Hampton-Longoria spent Aug. 1-15 at the Elite Athlete Training Center. She spent time working with Paralympic athletes but also in sports where she had little to no experience.
“It was a great experience,” she said. “Staff members who were present to help get me acclimated were great, supportive and trusting of my ideas and experiences as a practitioner. They didn’t tell me what to do in every scenario and situation because they said, ‘You are already a practitioner. You just don’t happen to work here full time.’ They knew what I was capable of and let me go.”
Dr. Shaneka Hampton-Longoria, Cypress Park High School health science teacher, recently completed a sports medicine internship rotation at the Olympic & Paralympic Training Center in Chula Vista, Calif. She hopes to use her experiences and newly-acquired skills to better serve her students in the classroom.
There were challenges and adversity, but none bigger than Hampton-Longoria’s final day of her rotation.
She was at BMX cycling practice with one athlete she met the day before.
During the warmup, the cyclist flipped over his handlebar and landed on his head. It was categorized as a catastrophic injury, which may include paralysis, brain bleeding and complete unconsciousness.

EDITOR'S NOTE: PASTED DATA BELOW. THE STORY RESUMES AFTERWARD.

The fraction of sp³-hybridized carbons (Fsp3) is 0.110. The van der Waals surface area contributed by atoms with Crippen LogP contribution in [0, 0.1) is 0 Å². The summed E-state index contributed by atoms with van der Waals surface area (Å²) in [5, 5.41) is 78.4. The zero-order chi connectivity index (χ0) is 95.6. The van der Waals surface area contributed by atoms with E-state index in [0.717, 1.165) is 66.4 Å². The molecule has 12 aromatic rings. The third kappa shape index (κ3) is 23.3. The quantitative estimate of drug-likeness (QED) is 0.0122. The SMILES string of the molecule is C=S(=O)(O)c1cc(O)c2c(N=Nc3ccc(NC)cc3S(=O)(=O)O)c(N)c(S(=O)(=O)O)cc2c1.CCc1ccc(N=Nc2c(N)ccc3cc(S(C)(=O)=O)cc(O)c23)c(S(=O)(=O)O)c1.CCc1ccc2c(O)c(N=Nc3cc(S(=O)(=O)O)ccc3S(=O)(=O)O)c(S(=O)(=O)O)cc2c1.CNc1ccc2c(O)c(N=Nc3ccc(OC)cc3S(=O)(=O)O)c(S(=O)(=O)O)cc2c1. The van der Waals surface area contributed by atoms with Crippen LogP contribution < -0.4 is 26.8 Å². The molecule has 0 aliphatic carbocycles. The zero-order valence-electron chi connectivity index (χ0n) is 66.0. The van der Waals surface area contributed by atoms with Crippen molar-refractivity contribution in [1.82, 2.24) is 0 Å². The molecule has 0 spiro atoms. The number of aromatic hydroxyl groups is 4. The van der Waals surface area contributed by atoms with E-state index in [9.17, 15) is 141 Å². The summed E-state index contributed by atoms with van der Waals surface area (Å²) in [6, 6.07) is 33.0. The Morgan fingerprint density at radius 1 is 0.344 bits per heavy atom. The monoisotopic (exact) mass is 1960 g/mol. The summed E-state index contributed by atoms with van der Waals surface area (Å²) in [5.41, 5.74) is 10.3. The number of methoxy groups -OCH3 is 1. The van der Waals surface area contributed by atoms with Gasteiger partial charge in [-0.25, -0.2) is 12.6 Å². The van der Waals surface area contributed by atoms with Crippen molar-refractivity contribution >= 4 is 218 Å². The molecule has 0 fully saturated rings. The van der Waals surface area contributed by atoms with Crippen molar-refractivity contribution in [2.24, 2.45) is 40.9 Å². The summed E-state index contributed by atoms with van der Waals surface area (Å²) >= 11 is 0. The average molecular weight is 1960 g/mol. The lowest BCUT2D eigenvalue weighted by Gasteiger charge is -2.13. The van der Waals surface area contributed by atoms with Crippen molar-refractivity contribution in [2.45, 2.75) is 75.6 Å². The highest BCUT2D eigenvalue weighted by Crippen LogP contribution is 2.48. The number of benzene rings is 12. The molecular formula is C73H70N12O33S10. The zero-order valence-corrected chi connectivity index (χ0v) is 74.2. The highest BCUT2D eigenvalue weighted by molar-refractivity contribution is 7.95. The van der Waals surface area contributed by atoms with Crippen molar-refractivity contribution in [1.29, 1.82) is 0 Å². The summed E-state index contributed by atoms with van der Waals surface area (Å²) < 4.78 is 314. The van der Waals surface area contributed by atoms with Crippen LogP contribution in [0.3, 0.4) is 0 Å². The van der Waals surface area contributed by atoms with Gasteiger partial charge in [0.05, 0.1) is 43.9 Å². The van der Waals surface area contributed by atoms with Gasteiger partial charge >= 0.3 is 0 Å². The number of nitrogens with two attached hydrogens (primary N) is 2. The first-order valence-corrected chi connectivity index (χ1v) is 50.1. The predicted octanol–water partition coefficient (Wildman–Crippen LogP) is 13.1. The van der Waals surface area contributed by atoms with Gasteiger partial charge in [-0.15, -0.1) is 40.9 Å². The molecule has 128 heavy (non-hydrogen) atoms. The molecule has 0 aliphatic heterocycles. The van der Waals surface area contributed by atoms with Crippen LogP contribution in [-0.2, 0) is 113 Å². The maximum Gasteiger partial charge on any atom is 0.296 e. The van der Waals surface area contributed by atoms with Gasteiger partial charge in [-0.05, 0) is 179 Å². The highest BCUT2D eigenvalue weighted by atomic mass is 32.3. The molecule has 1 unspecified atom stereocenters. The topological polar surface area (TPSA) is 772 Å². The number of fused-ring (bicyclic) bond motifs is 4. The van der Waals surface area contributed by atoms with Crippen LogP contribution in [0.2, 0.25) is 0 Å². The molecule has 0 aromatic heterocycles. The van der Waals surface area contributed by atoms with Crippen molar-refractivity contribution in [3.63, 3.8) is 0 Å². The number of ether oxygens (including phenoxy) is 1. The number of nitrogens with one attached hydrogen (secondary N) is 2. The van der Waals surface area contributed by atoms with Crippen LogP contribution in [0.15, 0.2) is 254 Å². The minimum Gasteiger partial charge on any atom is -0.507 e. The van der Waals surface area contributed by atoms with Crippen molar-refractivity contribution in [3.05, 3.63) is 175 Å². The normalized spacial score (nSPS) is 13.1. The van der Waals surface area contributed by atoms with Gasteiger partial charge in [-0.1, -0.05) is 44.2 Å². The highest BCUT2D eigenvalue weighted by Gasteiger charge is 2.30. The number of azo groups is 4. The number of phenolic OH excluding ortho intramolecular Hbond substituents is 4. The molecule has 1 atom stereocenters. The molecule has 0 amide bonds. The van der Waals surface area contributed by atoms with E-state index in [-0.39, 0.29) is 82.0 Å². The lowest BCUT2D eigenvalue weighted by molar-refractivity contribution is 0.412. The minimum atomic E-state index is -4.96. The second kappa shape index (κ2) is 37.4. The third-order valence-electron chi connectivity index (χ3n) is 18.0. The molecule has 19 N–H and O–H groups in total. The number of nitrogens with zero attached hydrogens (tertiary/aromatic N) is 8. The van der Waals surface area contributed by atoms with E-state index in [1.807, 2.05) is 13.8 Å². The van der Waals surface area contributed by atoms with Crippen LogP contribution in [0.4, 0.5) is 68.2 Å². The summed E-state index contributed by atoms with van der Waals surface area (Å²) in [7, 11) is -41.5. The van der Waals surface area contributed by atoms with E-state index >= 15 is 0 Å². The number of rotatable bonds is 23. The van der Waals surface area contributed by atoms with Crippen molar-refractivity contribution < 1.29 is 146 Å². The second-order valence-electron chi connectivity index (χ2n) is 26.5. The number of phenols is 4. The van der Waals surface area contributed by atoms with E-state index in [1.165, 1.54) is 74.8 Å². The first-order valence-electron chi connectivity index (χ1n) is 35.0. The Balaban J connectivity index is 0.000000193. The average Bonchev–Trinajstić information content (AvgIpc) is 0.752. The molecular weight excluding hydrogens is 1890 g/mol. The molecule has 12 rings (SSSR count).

“He fell before and I was looking for him to pop right back up,” Hampton-Longoria said. “And when he didn’t, I just thought to myself, ‘This is the real thing.’”
Hampton-Longoria immediately notified staff for an “all hands on deck” emergency. She called 911 and with the staff, performed CPR twice. The athlete was taken to a trauma facility and placed on life support.
“It was really tragic,” she said.
Five days later, Hampton-Longoria received a call with good news. The athlete made a miraculous recovery, was coherent and walking with assistance, and released from the hospital to soon start his rehabilitation.
“He saw video footage of the accident and us rushing out to save his life, and he just thanked us for everything and his family thanked us for everything,” she said. “And everyone specifically thanked me since I was the first on scene and called for everything to be put in play.”
That day also gave Hampton-Longoria a new perspective on what she has learned throughout her career and the skills she’s teaching her students in the classroom. She teaches CPR and helps her students become certified in the life-saving skill, but that was the first time she actually had to perform CPR.
“I know I was working in a state of shock and I somehow found the way to maneuver to go through all the steps properly,” she said. “That’s the new skill I learned—to just truly know how to execute when your adrenaline is up and everything is coming at you.”
That is just one of the many experiences Hampton-Longoria is taking with her back to the classroom. Her presentations can mean so much more because she’s lived those procedures and situations. At the same time, she’s able to provide a different perspective, which includes receiving gratitude.
“It was very, very hard to be faced in that position where you’re receiving praise,” Hampton-Longoria said. “We’re in a thankless position as clinicians in these times, so when that happens, also be open enough and humble enough to know that it is OK to receive that thank-you because you did what you were supposed to do and what you were trained to do.”